Lyme Disease


Lyme disease is a bacterial infection. The infection is spread from the bite of an infected deer tick.


Lyme disease is caused by bacteria found in some deer ticks. An infected tick passes Lyme disease to humans through its bite.If untreated, the bacteria can pass into the blood. The blood will carry it through the body. The bacteria may then settle in various body tissues.

Risk Factors

Factors that increase your risk of Lyme disease include:
  • Living in the northeastern, northwestern, mid-Atlantic, or upper north-central regions of the United States and northwestern California
  • Outdoor activities, such as hiking, camping, and gardening in areas/seasons with deer ticks
  • Living near or going to wooded, grassy areas
  • Working outdoors such as surveying, landscaping, forestry, gardening, and utility company service work


The symptoms of Lyme disease will be different in each person. They can also range from mild to severe.The first sign may be a red rash. The rash starts as a small red spot at the site of the tick bite. It will then spread over the next few days or weeks to form a circular or oval-shaped rash. Sometimes, the rash resembles a bull's eye with a red ring around a clear area with a red center. The rash may cover a small dime-sized area or a wide area of the body.
Lyme Disease Rash
This is an example of a Lyme disease rash shaped like a bull's eye. It may not always be this shape, nor will a rash always appear.
Copyright © Nucleus Medical Media, Inc.

Early Infection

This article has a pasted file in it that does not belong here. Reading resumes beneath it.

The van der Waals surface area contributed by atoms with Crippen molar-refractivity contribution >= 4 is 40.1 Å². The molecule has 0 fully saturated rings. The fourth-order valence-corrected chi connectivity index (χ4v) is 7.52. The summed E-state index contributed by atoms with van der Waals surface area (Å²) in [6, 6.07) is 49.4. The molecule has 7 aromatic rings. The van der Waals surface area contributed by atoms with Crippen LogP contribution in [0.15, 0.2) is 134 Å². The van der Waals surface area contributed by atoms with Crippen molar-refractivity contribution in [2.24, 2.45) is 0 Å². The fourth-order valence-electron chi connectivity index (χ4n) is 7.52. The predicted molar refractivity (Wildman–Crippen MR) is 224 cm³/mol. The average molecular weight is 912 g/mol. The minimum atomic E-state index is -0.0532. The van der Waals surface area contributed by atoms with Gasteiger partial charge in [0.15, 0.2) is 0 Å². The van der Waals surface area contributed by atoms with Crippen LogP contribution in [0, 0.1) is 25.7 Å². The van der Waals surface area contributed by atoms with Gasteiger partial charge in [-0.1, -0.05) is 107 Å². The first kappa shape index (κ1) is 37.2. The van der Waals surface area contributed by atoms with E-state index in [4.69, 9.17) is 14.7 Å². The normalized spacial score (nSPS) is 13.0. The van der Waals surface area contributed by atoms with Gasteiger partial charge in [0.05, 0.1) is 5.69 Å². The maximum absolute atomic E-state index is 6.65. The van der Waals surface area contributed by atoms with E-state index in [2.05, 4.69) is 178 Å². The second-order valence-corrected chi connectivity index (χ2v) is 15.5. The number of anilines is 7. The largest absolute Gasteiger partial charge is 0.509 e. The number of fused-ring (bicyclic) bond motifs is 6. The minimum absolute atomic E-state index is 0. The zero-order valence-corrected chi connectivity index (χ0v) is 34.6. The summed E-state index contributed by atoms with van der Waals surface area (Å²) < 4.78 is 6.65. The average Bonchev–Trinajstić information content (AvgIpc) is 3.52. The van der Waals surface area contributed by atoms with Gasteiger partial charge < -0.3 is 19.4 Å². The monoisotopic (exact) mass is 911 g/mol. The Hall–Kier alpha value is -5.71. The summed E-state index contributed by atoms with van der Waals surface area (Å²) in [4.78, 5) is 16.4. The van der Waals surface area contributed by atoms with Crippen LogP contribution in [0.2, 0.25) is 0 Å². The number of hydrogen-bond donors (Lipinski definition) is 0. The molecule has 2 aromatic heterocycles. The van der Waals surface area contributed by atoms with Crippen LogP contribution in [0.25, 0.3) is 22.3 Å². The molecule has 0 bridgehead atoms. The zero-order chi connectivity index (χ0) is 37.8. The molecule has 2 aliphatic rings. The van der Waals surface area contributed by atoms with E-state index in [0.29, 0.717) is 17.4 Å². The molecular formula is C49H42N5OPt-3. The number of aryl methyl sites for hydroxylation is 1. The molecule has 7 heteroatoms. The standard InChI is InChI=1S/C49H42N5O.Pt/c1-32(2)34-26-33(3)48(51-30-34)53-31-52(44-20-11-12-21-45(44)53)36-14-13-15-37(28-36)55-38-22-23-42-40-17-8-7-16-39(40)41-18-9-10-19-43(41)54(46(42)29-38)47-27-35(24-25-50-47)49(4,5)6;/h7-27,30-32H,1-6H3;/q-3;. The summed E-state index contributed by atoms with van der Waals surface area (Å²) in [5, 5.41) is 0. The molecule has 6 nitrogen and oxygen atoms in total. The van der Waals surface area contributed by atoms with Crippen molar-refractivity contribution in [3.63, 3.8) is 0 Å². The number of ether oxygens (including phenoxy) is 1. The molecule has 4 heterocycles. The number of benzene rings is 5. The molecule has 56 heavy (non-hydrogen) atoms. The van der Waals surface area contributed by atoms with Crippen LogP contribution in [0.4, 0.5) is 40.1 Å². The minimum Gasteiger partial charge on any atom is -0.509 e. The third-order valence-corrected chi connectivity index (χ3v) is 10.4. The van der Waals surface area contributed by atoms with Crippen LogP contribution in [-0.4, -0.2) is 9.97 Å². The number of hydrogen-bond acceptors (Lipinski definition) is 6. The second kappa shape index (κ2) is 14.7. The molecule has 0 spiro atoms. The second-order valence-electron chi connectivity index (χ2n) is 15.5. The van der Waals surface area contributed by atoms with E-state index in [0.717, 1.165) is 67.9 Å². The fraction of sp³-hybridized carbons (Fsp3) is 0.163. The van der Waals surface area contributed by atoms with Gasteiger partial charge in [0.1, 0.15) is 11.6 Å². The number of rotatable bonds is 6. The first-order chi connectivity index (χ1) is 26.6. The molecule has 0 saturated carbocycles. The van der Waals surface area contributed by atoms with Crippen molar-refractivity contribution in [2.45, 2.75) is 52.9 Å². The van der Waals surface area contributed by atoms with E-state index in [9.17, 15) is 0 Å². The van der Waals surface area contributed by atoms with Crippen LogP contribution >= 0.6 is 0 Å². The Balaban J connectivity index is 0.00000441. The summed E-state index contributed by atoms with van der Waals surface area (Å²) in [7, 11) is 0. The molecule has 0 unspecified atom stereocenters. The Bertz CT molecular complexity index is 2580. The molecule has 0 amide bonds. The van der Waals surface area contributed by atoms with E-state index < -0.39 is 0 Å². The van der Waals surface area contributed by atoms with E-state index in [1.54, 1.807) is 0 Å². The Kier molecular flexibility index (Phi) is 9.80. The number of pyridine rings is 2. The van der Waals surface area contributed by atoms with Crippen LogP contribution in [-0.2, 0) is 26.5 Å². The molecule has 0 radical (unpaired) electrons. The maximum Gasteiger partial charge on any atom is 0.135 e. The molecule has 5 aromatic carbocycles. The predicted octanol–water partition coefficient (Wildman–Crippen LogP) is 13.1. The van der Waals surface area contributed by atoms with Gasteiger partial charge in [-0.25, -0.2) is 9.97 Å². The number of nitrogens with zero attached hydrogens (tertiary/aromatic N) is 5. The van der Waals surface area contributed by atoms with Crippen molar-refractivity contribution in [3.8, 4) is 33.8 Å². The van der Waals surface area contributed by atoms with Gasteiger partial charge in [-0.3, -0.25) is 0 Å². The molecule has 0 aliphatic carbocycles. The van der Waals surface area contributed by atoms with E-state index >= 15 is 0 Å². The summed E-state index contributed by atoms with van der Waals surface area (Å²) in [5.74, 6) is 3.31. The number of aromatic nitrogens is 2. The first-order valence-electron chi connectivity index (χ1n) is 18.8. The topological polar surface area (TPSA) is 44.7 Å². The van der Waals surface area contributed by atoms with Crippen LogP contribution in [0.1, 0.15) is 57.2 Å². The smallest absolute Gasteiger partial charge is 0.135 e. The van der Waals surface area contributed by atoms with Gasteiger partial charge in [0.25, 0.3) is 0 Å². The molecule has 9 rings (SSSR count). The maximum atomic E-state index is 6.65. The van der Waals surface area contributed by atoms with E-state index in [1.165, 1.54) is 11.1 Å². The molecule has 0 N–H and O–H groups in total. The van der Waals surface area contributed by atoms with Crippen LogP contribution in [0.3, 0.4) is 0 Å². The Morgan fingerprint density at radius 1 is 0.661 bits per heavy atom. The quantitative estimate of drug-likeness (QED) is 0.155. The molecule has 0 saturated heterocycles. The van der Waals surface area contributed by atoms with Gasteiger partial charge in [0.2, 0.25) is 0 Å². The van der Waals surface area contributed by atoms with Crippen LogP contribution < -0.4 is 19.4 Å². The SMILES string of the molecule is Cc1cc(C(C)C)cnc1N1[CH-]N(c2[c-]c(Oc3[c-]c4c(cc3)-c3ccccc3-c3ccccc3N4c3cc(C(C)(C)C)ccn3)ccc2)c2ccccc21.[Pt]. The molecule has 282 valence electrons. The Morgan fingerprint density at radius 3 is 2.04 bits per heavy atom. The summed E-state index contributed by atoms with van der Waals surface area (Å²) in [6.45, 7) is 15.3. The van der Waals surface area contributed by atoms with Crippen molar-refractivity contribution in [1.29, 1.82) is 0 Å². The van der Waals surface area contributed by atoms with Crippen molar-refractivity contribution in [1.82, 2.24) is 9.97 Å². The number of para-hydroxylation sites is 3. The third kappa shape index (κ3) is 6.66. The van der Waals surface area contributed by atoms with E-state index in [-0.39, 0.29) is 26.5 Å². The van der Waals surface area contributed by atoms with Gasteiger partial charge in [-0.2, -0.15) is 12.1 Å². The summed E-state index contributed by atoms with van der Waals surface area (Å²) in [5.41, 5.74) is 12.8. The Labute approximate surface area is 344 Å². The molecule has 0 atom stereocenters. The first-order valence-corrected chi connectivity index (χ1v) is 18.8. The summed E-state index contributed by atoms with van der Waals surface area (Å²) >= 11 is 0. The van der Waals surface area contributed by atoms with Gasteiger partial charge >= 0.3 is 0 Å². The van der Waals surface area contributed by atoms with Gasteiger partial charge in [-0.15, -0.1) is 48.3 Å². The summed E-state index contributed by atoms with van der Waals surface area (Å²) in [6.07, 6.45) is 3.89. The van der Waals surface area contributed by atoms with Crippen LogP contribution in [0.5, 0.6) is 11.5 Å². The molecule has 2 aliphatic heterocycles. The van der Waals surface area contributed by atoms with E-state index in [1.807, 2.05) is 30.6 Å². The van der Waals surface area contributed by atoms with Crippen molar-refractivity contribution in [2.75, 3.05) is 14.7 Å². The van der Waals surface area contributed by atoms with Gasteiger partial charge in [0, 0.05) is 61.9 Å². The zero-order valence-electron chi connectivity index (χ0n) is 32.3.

In the first 3-30 days after the bite, if the infection has not spread you may notice:
  • Rash
  • Muscle and joint aches
  • Headache
  • Fever
  • Fatigue
  • Swollen glands
These symptoms do not necessarily mean you have Lyme disease, even if you have spent time outdoors. See your doctor right away if you have these symptoms and think you have been exposed to a tick.

Early Disseminated Infection

An infection that has begun to spread may cause the following symptoms in days to weeks after the bite:
  • Multiple lesions
  • Persistent headache, stiff neck
  • Diffuse numbness, tingling, burning
  • Intermittent joint pain and swelling
  • Impaired motor coordination
  • Irregular heart rhythm
  • Muscle pain and swelling
  • Facial paralysis ( Bells palsy )

Late Infection

Symptoms can develop months or years after the tick bite in untreated infections. These symptoms may occur regularly or intermittently and include:
  • Painful inflammation of the joints ( arthritis )
  • Trouble with concentration or memory
  • Shooting pains, numbness, and tingling
Less common symptoms of late Lyme disease include:
  • Heart abnormalities
  • Eye problems, such as conjunctivitis
  • Chronic skin disorders
  • Limb weakness
  • Persistent motor coordination problems

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